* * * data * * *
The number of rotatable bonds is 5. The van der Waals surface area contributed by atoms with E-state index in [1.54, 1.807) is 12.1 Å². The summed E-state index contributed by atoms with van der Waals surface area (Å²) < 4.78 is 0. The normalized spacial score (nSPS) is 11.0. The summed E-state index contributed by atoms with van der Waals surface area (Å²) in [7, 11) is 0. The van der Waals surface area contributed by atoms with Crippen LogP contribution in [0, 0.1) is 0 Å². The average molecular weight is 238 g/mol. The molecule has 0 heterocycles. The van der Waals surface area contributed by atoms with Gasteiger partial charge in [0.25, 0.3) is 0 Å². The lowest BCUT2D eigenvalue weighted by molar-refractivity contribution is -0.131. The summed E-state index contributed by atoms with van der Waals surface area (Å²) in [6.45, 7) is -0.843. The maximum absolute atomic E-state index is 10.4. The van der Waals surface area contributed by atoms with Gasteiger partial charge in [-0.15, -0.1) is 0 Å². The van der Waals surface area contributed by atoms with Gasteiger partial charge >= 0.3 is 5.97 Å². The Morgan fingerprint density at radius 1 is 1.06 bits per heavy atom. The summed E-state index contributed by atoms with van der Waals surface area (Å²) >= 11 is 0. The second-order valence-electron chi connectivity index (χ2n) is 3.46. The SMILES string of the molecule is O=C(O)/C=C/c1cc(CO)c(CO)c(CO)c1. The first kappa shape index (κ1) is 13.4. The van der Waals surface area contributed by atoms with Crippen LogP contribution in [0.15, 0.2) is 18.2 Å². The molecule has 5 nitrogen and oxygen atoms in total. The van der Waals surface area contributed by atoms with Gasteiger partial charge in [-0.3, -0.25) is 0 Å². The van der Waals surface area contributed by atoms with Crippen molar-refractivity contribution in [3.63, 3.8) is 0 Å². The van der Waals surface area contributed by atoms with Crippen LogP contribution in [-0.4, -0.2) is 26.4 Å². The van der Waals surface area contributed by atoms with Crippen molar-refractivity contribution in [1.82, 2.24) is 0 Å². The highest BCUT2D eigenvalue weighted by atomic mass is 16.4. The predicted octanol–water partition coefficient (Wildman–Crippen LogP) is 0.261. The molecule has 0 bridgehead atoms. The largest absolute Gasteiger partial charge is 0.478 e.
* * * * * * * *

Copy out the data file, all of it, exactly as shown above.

The number of rotatable bonds is 5. The van der Waals surface area contributed by atoms with E-state index in [1.54, 1.807) is 12.1 Å². The summed E-state index contributed by atoms with van der Waals surface area (Å²) < 4.78 is 0. The normalized spacial score (nSPS) is 11.0. The summed E-state index contributed by atoms with van der Waals surface area (Å²) in [7, 11) is 0. The van der Waals surface area contributed by atoms with Crippen LogP contribution in [0, 0.1) is 0 Å². The average molecular weight is 238 g/mol. The molecule has 0 heterocycles. The van der Waals surface area contributed by atoms with Gasteiger partial charge in [0.25, 0.3) is 0 Å². The lowest BCUT2D eigenvalue weighted by molar-refractivity contribution is -0.131. The summed E-state index contributed by atoms with van der Waals surface area (Å²) in [6.45, 7) is -0.843. The maximum absolute atomic E-state index is 10.4. The van der Waals surface area contributed by atoms with Gasteiger partial charge in [-0.15, -0.1) is 0 Å². The van der Waals surface area contributed by atoms with Gasteiger partial charge >= 0.3 is 5.97 Å². The Morgan fingerprint density at radius 1 is 1.06 bits per heavy atom. The summed E-state index contributed by atoms with van der Waals surface area (Å²) >= 11 is 0. The second-order valence-electron chi connectivity index (χ2n) is 3.46. The SMILES string of the molecule is O=C(O)/C=C/c1cc(CO)c(CO)c(CO)c1. The first kappa shape index (κ1) is 13.4. The van der Waals surface area contributed by atoms with Crippen LogP contribution in [0.15, 0.2) is 18.2 Å². The molecule has 5 nitrogen and oxygen atoms in total. The van der Waals surface area contributed by atoms with Gasteiger partial charge in [-0.3, -0.25) is 0 Å². The van der Waals surface area contributed by atoms with Crippen molar-refractivity contribution in [3.63, 3.8) is 0 Å². The van der Waals surface area contributed by atoms with Crippen LogP contribution in [-0.4, -0.2) is 26.4 Å². The van der Waals surface area contributed by atoms with Crippen molar-refractivity contribution in [1.82, 2.24) is 0 Å². The highest BCUT2D eigenvalue weighted by atomic mass is 16.4. The predicted octanol–water partition coefficient (Wildman–Crippen LogP) is 0.261. The molecule has 0 bridgehead atoms. The largest absolute Gasteiger partial charge is 0.478 e.